Accounting for misunderstandings

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NELSON CHARSEGUN L. AQUINO

Let me start by congratulating the newly minted Certified Public Accountants (CPA) who passed the CPA licensure examinations administered by the Professional Regulation Commission.

Not that I am a CPA myself, but I generally have high regard for CPAs because it takes a lot of hard work, patience and analytical thinking to become a licensed CPA in the Philippines. Accountants make great life partners, too, but I will not elaborate on the pros and cons of my assessment. Let me just emphasize that if you are the type of person who does not want to be held accountable for everything, do not marry an accountant. It is inherent in almost every accountant to pay particular attention to details and the accountant will never stop until everything is fully accounted for. Even misunderstandings are taken into account and may have serious financial implications.

Misunderstandings in the accounting world can arise from a number of events, most common of which are contractual or legal disputes. Take the case of the ongoing saga between media giant ABS-CBN and content provider Solar Entertainment over the alleged unsettled carriage fees of Sky Cable (a subsidiary of ABS-CBN). The dispute gained significant public attention when Solar pulled the plug on channels airing NBA games a few days before the NBA playoffs kicked off. Now that the NBA Finals between the Golden State Warriors and Cleveland Cavaliers is scheduled to tip off on June 2, 2017 (Friday morning, Manila time), a number of existing subscribers of Sky Cable are expected to once again raise their frustration via the social media. Both parties have reportedly tried to settle the dispute amicably but negotiations have failed, with Solar declining the settlement offered by ABS-CBN. It is now up to the courts to decide on the matter.

While Sky Cable subscribers worry about catching the live coverage of the NBA Finals, the accountant in me could not help but start thinking about the accounting implications arising from this legal dispute. It is not uncommon for companies to face lawsuits or other claims in the normal course of business. Hence, it is important for accountants, as well as various stakeholders, to understand how these disputes are reported or reflected in a company’s financial statements.


As with any other legal disputes, there can be a number of possible outcomes and exercise of professional judgment is necessary to determine how the potential effect of this legal dispute is reflected in the financial statements. Assessing the possible outcome will require management and their accountants to consult with their legal counsel and carefully evaluate the merits of the case.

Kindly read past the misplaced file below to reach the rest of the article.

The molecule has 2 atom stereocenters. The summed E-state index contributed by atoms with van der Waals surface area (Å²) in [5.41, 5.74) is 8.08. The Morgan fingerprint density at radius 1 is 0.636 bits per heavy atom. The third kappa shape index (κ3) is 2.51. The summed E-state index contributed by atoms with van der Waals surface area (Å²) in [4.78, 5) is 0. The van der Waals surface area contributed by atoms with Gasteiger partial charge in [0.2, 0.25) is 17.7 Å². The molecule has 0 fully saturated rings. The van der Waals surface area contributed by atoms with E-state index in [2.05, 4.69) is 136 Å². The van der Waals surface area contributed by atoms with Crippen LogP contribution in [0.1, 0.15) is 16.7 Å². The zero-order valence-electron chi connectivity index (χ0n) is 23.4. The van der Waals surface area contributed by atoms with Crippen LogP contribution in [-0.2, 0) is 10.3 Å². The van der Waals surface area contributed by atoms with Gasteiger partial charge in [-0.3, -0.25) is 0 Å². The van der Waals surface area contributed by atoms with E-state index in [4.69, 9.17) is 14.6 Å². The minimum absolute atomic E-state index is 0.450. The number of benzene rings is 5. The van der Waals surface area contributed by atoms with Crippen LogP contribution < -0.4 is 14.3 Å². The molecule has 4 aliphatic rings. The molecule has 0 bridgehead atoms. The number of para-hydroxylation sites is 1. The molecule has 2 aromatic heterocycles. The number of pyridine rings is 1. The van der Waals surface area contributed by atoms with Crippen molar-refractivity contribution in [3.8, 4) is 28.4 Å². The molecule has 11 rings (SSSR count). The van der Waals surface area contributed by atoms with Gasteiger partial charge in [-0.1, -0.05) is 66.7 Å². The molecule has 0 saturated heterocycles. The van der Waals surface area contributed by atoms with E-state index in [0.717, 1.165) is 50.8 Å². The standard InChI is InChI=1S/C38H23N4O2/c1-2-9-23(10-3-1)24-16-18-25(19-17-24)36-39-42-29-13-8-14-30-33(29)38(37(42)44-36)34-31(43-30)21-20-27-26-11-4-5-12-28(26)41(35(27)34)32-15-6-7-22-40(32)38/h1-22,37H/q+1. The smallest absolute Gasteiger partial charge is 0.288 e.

A favorable assessment from the management and legal counsel of the company being sued will most likely result in a brief disclosure in the financial statements about the nature of the contingency. Or there will be no disclosure at all if they assess that the probability of the company being held liable is remote. On the other hand, an unfavorable assessment could result in recognition of significant losses considerably affecting a company’s bottom line and financial position when a company is forced to present a provision for probable losses arising from these disputes. The provision for probable losses is measured based on management’s current best estimate of the expenditure required to settle the obligation. The practical challenge in measuring a provision for probable losses is the high level of uncertainty involved in determining the final outcome of any lawsuit or the timing of the final decision. Accordingly, a company is required to review the carrying amount of the provision at the end of each reporting period and adjust the amount to reflect the current best estimate.
Judgment and the estimation technique used can be highly subjective and susceptible to management bias, and there is a huge disparity in how the potential effect of the same lawsuit can be presented in a company’s financial statements. Accordingly, stakeholders need to pay greater attention to management’s assessment of the potential effect of lawsuits or other claims, which may adversely affect their own interests. In areas where judgment calls are made or estimation techniques are used, I would encourage investors, creditors and other stakeholders to dig deeper and gather accurate information about the nature of the dispute and independently assess the potential outcome of ongoing lawsuits and claims. This exercise could prove to be difficult, considering all relevant information may not be available in the public domain and management will exercise extreme caution in releasing information that may seriously prejudice the company’s position in the legal case. In making an independent assessment, stakeholders should also consider other areas such as good governance practices in the company, as well as the reputation and integrity of key management personnel and external auditors.

Misunderstandings happen because two parties interpret and take different positions on a certain matter. No matter how the saga ends between ABS-CBN and Solar Entertainment, the losers in this dispute are clearly the existing subscribers who are forced to accept the fact that they have been shortchanged.

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Nelson Charsegun L. Aquino is an assurance partner in the Technology, Information, Communication and Entertainment (TICE) and Methodology Leader. Email your comments and questions to markets@ph.pwc.com. This content is for general information purposes only and should not be used as a substitute for consultation with professional advisors.

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